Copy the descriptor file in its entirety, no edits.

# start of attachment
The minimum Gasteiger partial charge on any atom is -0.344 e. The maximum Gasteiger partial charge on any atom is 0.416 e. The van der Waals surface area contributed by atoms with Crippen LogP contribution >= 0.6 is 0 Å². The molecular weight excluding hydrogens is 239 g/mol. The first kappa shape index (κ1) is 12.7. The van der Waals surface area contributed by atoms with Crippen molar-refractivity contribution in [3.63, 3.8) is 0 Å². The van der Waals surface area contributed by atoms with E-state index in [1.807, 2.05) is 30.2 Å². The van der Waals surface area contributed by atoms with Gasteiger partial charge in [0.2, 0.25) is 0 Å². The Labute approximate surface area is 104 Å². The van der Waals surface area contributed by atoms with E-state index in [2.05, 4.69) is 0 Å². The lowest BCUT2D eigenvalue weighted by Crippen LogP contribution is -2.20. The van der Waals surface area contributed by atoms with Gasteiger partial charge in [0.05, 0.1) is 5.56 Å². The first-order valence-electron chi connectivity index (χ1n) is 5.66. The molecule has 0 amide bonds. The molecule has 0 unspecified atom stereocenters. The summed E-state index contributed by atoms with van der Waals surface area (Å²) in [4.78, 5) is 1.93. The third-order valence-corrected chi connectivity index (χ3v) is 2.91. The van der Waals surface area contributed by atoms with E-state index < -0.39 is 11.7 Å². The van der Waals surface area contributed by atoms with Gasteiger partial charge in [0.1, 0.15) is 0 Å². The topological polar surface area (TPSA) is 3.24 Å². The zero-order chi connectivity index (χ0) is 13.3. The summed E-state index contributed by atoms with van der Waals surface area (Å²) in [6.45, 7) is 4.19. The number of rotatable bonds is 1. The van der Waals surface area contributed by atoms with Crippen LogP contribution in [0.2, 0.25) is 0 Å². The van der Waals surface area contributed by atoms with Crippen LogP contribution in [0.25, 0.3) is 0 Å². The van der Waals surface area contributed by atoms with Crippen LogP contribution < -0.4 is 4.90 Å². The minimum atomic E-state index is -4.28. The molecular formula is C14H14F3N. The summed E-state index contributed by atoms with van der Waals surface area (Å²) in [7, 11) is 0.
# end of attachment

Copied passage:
The minimum Gasteiger partial charge on any atom is -0.344 e. The maximum Gasteiger partial charge on any atom is 0.416 e. The van der Waals surface area contributed by atoms with Crippen LogP contribution >= 0.6 is 0 Å². The molecular weight excluding hydrogens is 239 g/mol. The first kappa shape index (κ1) is 12.7. The van der Waals surface area contributed by atoms with Crippen molar-refractivity contribution in [3.63, 3.8) is 0 Å². The van der Waals surface area contributed by atoms with E-state index in [1.807, 2.05) is 30.2 Å². The van der Waals surface area contributed by atoms with Gasteiger partial charge in [0.2, 0.25) is 0 Å². The Labute approximate surface area is 104 Å². The van der Waals surface area contributed by atoms with E-state index in [2.05, 4.69) is 0 Å². The lowest BCUT2D eigenvalue weighted by Crippen LogP contribution is -2.20. The van der Waals surface area contributed by atoms with Gasteiger partial charge in [0.05, 0.1) is 5.56 Å². The first-order valence-electron chi connectivity index (χ1n) is 5.66. The molecule has 0 amide bonds. The molecule has 0 unspecified atom stereocenters. The summed E-state index contributed by atoms with van der Waals surface area (Å²) in [4.78, 5) is 1.93. The third-order valence-corrected chi connectivity index (χ3v) is 2.91. The van der Waals surface area contributed by atoms with E-state index < -0.39 is 11.7 Å². The van der Waals surface area contributed by atoms with Gasteiger partial charge in [0.1, 0.15) is 0 Å². The topological polar surface area (TPSA) is 3.24 Å². The zero-order chi connectivity index (χ0) is 13.3. The summed E-state index contributed by atoms with van der Waals surface area (Å²) in [6.45, 7) is 4.19. The number of rotatable bonds is 1. The van der Waals surface area contributed by atoms with Crippen LogP contribution in [0.2, 0.25) is 0 Å². The van der Waals surface area contributed by atoms with Crippen LogP contribution in [0.25, 0.3) is 0 Å². The van der Waals surface area contributed by atoms with Crippen LogP contribution < -0.4 is 4.90 Å². The minimum atomic E-state index is -4.28. The molecular formula is C14H14F3N. The summed E-state index contributed by atoms with van der Waals surface area (Å²) in [7, 11) is 0.